The science behind presence of birthmarks claims that they are caused by an overgrowth or increased activity of tissues in the skin, including pigment cells, blood vessel cells or connective tissue cells.
It is quite frequent and usual that most people have the same birthmarks as their parents or siblings, because birthmarks are often genetic or inherited. While most birthmarks pose no harm and just make people look unique, a few of them may be a sign of an underlying condition or have long-term concerns of becoming malignant (or cancerous).
Infants who are born with a congenital mole are at a soared risk of developing a melanoma type of skin cancer when they get older. If your child has multiple congenital moles or a larger congenital mole, it is important that a dermatologist regularly evaluates the affected skin for changes.
Birthmarks are quite common. In fact, more than 10 percent of babies have these marks!
Medical Categorization of Birthmarks:
Some medical researchers claim that a build-up of cells that line the blood vessels of infants causes strawberry marks to occur which later develops into birthmarks. Some doctors believe that a tiny piece of placenta may become lodged inside the developing embryo very early on in the pregnancy. Furthermore, if damage occurs to the nerves that control the widening or narrowing of capillaries, there is a chance of port-wine stains, especially if the capillaries permanently widen in one area. Having said that, many experts believe that some proteins produced by the placenta during pregnancy may be linked to a higher chance of developing some types of birthmark.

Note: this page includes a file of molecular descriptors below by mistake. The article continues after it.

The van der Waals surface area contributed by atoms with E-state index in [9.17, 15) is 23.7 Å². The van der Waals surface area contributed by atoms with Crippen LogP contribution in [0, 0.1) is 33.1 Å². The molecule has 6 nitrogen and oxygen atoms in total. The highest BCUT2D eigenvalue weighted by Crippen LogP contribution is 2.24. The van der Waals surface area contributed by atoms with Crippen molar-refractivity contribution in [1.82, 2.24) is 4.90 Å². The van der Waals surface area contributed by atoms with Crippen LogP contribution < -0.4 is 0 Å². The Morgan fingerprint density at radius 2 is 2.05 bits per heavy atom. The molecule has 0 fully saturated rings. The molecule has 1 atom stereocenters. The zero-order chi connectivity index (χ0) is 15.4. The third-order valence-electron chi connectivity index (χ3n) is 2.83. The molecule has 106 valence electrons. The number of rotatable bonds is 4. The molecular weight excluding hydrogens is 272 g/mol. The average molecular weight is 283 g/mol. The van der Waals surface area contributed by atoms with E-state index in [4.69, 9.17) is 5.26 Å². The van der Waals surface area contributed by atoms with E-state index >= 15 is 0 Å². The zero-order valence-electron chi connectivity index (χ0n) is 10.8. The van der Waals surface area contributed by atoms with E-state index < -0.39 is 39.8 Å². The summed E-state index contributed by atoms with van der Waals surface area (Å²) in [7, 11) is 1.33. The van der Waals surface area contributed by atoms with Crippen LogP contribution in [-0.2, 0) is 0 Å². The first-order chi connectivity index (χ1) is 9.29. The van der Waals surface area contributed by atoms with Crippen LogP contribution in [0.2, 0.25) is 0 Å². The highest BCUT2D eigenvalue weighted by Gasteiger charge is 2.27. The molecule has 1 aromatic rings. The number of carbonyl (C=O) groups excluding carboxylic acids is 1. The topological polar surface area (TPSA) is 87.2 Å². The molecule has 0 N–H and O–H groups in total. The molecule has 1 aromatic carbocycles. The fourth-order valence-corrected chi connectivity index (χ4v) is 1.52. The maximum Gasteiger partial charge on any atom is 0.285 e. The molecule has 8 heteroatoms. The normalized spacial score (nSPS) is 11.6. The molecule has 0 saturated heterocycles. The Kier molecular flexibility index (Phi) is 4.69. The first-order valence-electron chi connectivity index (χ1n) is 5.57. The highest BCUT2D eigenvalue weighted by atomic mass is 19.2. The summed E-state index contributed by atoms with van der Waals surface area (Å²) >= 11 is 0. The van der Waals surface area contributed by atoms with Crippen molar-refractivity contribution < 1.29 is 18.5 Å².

Types of Birthmarks:
There are 2 broad categories of birthmarks:
- Vascular birthmarks. Vascular birthmarks are red or pink in color owing to their association with blood vessels. They form when blood vessels, that are present in or below the skin, don’t develop properly. This is what gives them their pink or red coloration.
- Pigmented birthmarks. Pigmented birthmarks are brown, black or bluish in color as they occur due to pigment changes within the skin. They are formed when there is an increase in darker pigmentation of the skin. This can be due to an increase in pigment (melanin) in the area or the clumping of melanin-producing cells called melanocytes.
The occurrences of some birthmarks are more frequent than others. Birthmarks like haemangioma occur in 5-10 percent of new-borns. A stork mark is another common type of vascular birthmark. Other birthmarks occur less often. Port wine stains are rather rare, with an estimated incidence of 0.3 percent.
Having talked about the biological and scientific explanation behind occurrences of birthmarks, it is important to note that there are several superstitions and myths that are attached to the concept!
Moles were considered evidence of guilt during the Salen Witch Trials. The “maternal impression” myth suggests that if a woman experiences an especially strong emotion during pregnancy and touches a particular location on her body, her baby may be born with a birthmark on that part of her baby’s body. Freaky right?
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